Ministers are pledged to fight exclusion but children with difficulties are still getting a raw deal, says Alex McKillop
IN A MAINSTREAM secondary a third-year English lesson is under way. The teacher reviews the pupils' folios. On examining Mary's, he finds it littered with errors. Mary is a pupil with special educational needs who requires extensive support for learning, particularly in language.
The English teacher believes he can no longer help Mary and has her removed from the class. A letter sent to her parents expresses concern at her lack of progress. She is excluded from the class until further notice and spends her time in the technical and home economics departments.
Hardly a credible scenario? Thankfully we have English language specialists, trained support for learning staff, classroom assistants, educational psychologists and a plethora of strategies to support young people experiencing difficulty with their education. But only if that difficulty is recognised as an "educational" problem.
In a similar school the English lesson is interrupted by an outburst from Joe. Joseph is a pupil with special educational needs; he experiences social, emotional and behavioural difficulties. The teacher has him removed from the class and he is given a punishment exercise.
A letter of concern is sent to Joe's parents, a joint assessment team meeting is convened and serious consideration is given to excluding Joseph and placing him in an alternative resource.
Unfortunately this is a credible scenario. If we as teachers are honest with ourselves we differentiate our responses to needs of children. If the perceived problem is considered to be educational the young person is more liable to be supported than if the problem is perceived to be behavioural. We have historically brushed the "problem child" under the carpet, abdicated responsibility for them and removed them to the nearest resource for the emotionally or behaviourally disturbed (EBD).
We salve our collective consciences by claiming that it is for the greater good to sacrifice one so others may flourish. Little attempt is made to find solutions to the problems being experienced by the young person: we simply displace "the problem". Anyway, the people in the alternative resource will be better equipped to deal with the situation.
Now, with the intervention of Helen Liddell, the Education Minister, serious attempts are to be made to maintain young people experiencing difficulty of an emotional andor behavioural nature, within the mainstream of education. How this is to be achieved will vary from authority to authority. That all local authorities are financially challenged and require to find cheaper or "best value" options to deal with this situation is difficult to deny.
The demise of Strathclyde region has meant that those places to which young people experiencing emotional and behavioural difficulties had previously been consigned have come under closer financial scrutiny. Government fiscal policy also ensured that an alternative to exclusion within the mainstream of provision, at a far lesser cost, became expedient.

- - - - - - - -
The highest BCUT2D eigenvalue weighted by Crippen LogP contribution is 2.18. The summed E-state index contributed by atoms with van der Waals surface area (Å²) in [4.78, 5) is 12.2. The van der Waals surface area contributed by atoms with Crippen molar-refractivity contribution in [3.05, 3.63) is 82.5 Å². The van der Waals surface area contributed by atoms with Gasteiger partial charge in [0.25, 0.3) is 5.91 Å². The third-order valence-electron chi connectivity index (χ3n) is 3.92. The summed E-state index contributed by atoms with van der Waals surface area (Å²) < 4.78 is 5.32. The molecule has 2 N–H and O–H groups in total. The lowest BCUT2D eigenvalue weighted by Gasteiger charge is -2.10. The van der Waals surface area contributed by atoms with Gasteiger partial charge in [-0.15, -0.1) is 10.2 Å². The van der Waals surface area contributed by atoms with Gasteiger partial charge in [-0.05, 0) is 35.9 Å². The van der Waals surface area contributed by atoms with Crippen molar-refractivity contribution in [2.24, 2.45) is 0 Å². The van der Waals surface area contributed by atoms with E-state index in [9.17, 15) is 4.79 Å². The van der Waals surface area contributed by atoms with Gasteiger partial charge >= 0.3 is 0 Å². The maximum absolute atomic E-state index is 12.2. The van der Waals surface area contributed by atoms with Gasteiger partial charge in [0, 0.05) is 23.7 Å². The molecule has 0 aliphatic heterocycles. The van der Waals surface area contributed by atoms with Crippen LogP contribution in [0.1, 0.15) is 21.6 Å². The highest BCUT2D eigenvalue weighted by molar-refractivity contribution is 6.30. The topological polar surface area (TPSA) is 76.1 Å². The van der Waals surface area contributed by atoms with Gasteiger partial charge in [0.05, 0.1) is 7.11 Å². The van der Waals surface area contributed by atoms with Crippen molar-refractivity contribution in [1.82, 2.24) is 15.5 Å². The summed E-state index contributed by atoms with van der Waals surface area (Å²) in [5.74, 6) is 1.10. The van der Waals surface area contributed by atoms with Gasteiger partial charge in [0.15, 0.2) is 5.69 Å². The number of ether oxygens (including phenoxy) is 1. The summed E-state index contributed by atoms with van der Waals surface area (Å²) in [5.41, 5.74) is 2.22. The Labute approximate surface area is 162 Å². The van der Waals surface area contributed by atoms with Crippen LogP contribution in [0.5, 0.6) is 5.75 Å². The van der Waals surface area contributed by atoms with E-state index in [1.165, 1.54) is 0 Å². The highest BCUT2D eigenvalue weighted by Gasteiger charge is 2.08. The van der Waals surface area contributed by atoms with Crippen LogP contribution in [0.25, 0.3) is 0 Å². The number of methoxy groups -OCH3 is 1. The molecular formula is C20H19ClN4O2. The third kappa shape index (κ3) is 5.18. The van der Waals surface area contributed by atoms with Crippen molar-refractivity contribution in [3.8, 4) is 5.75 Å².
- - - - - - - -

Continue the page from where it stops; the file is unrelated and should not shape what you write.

Many reasons can be given to support an inclusive policy for pupils experiencing emotional andor behavioural difficulties. The point is not to go over the research but to examine the profession's attitude. With pressures steadily increasing through 5-14, Higher Still, league tables and other impositions, how well are we equipped to support young people already experiencing difficulties of a social, emotional or behavioural nature? Does a Scottish Office policy change a profession's attitude?
One effect of previous policies was that EBD provision and children were off campus which means that mainstream teachers lack experience and often the inclination to deal with challenging children. They do not have the training to change the problematic behaviour.
Some prejudice has been prevalent about the provision in the EBD sector. Much of that may stem from the archaic traditions of the former List D and residential school set-up where control often took precedence over education, innovation and achievement. Today the emphasis is on providing as broad and appropriate a curriculum as possible, using a variety of strategies and methods, to help ease the young person's difficulties.
In what ways will the pound;23 million earmarked by the Scottish Office for the reduction of exclusions be used?
One fear is that it will be devoted to set up holding places within mainstream schools, populated by excluded young people and managed by under-trained and inexperienced staff. Remember surplus teachers being offered learning support and computing as an alternative to compulsory transfer?
If there is not an inclusive policy for children with behavioural problems and all that that entails, we will be no further forward. Schools will end up with disadvantaged youngsters being further disadvantaged and damaged by being in a base resourced with untrained, inexperienced, demotivated and stressed staff.
This is not a criticism of teachers forced by lack of status - on long or short-term supply, temporary contracts, surplus or whatever - into positions they would normally not choose. It is a condemnation of those who administer and appoint in terms of financial and staffing expediency, with little thought or insight into the needs of the young people and those of the staff who teach them.
Would you exclude pupils with language difficulties from the English department and place them in technical or home economics? Pupils experiencing emotional and behavioural difficulties deserve the same expert support.
Alex McKillop teaches English and personal and social development at Ridgepark School, Lanark.